Africa-focused Tullow Oil is turning to low-cost technology in its search for new oil reserves after the collapse in the price of crude and a poor run of discoveries forced the company to slash its exploration budget by 80 percent.
Energy companies worldwide, from wildcatters to international behemoths, cut spending in an effort to keep their books balanced after the near-halving of oil prices since last June as a result of sharp growth in global supplies.
British-based Tullow slashed its exploration budget for this year to $200 million from a target of $1 billion in 2014. Its reduced programme includes wells in Gabon, Kenya, the Netherlands, Suriname and Pakistan.
“We can stay busy without drilling at the moment,” Angus McCoss, Tullow Oil’s exploration director, told Reuters.
Independent exploration and production companies have suffered a dramatic drop in stock prices over the past year. Tullow’s shares have sunk by more than 60 percent, compared with the FTSE Oil and Gas index’s 24 percent decline.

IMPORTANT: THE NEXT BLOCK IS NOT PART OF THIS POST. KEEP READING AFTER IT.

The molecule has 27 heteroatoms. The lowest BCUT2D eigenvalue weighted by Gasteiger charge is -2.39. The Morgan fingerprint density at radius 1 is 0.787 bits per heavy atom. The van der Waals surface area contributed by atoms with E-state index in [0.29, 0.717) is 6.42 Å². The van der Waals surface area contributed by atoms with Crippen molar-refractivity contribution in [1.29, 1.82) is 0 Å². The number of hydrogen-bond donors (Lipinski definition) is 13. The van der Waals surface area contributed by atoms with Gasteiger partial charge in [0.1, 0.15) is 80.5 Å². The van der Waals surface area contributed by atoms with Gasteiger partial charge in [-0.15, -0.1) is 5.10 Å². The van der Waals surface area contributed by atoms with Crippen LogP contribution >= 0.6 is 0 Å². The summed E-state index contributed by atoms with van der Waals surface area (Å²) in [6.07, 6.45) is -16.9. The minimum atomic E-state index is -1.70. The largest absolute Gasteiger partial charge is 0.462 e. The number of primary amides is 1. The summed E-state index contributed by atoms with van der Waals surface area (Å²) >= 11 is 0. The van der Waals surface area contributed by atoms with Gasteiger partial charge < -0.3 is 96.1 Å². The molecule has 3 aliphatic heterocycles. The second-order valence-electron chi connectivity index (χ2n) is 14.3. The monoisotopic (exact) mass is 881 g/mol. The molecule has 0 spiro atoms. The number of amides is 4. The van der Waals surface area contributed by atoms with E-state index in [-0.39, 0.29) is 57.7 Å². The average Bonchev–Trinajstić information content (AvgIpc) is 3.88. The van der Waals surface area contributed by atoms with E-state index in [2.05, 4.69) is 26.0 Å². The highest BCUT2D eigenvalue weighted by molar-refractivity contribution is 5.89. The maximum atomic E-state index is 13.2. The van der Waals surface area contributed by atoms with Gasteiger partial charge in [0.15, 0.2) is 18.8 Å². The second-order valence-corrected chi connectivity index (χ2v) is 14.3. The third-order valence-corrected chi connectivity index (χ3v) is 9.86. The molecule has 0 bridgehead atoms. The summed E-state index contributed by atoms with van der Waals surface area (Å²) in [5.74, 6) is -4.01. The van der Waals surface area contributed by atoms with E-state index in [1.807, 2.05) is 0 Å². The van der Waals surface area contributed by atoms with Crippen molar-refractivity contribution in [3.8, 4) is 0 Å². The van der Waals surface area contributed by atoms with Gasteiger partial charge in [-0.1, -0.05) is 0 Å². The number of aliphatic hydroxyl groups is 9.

But while drilling is placed on the back burner, Tullow is pushing ahead with the less complex and costly aspects of exploration such as seismic surveys of geological rock formations to locate areas of potential reserves.
“We have seismic data to generate new prospects for the years ahead. This is the kind of time where you ease back from the drilling expenditure, which is the lion’s share, 60-70 percent, of exploration budgets,” McCoss said.
“You can halve your drilling but stay in seismic interpretation and getting extensions on existing acreage.”
The company, which produces around 75,000 barrels per day of oil equivalent, mostly in West Africa, wrote off in January $2.3 billion as a result of the low oil price and after hitting a string of non-commercial wells.
Tullow now focuses on its producing assets and the TEN project in Ghana, which is expected to start in mid-2016.